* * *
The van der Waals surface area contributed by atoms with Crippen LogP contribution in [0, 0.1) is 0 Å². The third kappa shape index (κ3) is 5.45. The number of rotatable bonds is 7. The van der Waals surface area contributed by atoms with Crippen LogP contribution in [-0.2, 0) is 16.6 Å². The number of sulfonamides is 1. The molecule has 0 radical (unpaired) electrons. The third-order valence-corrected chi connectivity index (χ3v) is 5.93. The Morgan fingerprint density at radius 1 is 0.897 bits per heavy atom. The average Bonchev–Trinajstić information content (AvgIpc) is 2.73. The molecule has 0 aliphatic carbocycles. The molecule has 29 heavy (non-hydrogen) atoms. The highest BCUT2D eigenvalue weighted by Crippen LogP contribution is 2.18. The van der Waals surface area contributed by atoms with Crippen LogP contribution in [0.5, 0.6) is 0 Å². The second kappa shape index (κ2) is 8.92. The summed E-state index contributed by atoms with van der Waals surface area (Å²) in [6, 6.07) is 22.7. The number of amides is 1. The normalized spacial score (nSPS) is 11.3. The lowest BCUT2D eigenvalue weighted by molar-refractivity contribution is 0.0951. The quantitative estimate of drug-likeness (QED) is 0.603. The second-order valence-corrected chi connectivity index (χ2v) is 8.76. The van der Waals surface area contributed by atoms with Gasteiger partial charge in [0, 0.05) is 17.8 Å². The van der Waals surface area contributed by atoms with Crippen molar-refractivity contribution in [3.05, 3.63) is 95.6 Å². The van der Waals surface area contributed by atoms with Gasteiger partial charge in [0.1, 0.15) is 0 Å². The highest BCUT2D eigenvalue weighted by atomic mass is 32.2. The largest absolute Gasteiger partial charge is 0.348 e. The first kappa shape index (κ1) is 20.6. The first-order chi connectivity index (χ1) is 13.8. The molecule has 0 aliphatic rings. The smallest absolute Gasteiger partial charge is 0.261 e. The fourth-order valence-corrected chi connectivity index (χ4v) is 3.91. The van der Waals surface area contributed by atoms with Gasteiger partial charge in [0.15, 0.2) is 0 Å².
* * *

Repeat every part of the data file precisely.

The van der Waals surface area contributed by atoms with Crippen LogP contribution in [0, 0.1) is 0 Å². The third kappa shape index (κ3) is 5.45. The number of rotatable bonds is 7. The van der Waals surface area contributed by atoms with Crippen LogP contribution in [-0.2, 0) is 16.6 Å². The number of sulfonamides is 1. The molecule has 0 radical (unpaired) electrons. The third-order valence-corrected chi connectivity index (χ3v) is 5.93. The Morgan fingerprint density at radius 1 is 0.897 bits per heavy atom. The average Bonchev–Trinajstić information content (AvgIpc) is 2.73. The molecule has 0 aliphatic carbocycles. The molecule has 29 heavy (non-hydrogen) atoms. The highest BCUT2D eigenvalue weighted by Crippen LogP contribution is 2.18. The van der Waals surface area contributed by atoms with Crippen LogP contribution in [0.5, 0.6) is 0 Å². The second kappa shape index (κ2) is 8.92. The summed E-state index contributed by atoms with van der Waals surface area (Å²) in [6, 6.07) is 22.7. The number of amides is 1. The normalized spacial score (nSPS) is 11.3. The lowest BCUT2D eigenvalue weighted by molar-refractivity contribution is 0.0951. The quantitative estimate of drug-likeness (QED) is 0.603. The second-order valence-corrected chi connectivity index (χ2v) is 8.76. The van der Waals surface area contributed by atoms with Gasteiger partial charge in [0, 0.05) is 17.8 Å². The van der Waals surface area contributed by atoms with Crippen molar-refractivity contribution in [3.05, 3.63) is 95.6 Å². The van der Waals surface area contributed by atoms with Gasteiger partial charge in [0.1, 0.15) is 0 Å². The highest BCUT2D eigenvalue weighted by atomic mass is 32.2. The largest absolute Gasteiger partial charge is 0.348 e. The first kappa shape index (κ1) is 20.6. The first-order chi connectivity index (χ1) is 13.8. The molecule has 0 aliphatic rings. The smallest absolute Gasteiger partial charge is 0.261 e. The fourth-order valence-corrected chi connectivity index (χ4v) is 3.91. The van der Waals surface area contributed by atoms with Gasteiger partial charge in [0.15, 0.2) is 0 Å².